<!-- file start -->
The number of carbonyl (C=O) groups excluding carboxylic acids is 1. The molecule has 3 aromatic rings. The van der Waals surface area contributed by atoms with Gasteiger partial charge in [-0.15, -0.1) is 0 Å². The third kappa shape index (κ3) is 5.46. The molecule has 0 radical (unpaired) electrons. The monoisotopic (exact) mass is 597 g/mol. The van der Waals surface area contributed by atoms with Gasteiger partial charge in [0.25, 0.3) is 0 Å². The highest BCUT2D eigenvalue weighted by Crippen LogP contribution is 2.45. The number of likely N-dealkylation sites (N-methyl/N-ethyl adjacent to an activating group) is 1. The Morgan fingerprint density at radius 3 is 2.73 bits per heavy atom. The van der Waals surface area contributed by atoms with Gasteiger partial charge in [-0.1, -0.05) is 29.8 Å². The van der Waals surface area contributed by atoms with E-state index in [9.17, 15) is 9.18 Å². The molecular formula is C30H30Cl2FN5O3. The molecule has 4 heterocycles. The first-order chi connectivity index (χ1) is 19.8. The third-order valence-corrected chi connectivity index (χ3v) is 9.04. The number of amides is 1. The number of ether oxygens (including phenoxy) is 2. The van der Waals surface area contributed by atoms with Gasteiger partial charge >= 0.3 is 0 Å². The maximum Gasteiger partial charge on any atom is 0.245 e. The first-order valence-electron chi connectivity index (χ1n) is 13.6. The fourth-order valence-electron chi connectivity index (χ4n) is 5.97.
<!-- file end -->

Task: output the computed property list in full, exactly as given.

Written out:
The number of carbonyl (C=O) groups excluding carboxylic acids is 1. The molecule has 3 aromatic rings. The van der Waals surface area contributed by atoms with Gasteiger partial charge in [-0.15, -0.1) is 0 Å². The third kappa shape index (κ3) is 5.46. The molecule has 0 radical (unpaired) electrons. The monoisotopic (exact) mass is 597 g/mol. The van der Waals surface area contributed by atoms with Gasteiger partial charge in [0.25, 0.3) is 0 Å². The highest BCUT2D eigenvalue weighted by Crippen LogP contribution is 2.45. The number of likely N-dealkylation sites (N-methyl/N-ethyl adjacent to an activating group) is 1. The Morgan fingerprint density at radius 3 is 2.73 bits per heavy atom. The van der Waals surface area contributed by atoms with Gasteiger partial charge in [-0.1, -0.05) is 29.8 Å². The van der Waals surface area contributed by atoms with E-state index in [9.17, 15) is 9.18 Å². The molecular formula is C30H30Cl2FN5O3. The molecule has 4 heterocycles. The first-order chi connectivity index (χ1) is 19.8. The third-order valence-corrected chi connectivity index (χ3v) is 9.04. The number of amides is 1. The number of ether oxygens (including phenoxy) is 2. The van der Waals surface area contributed by atoms with Gasteiger partial charge >= 0.3 is 0 Å². The maximum Gasteiger partial charge on any atom is 0.245 e. The first-order valence-electron chi connectivity index (χ1n) is 13.6. The fourth-order valence-electron chi connectivity index (χ4n) is 5.97.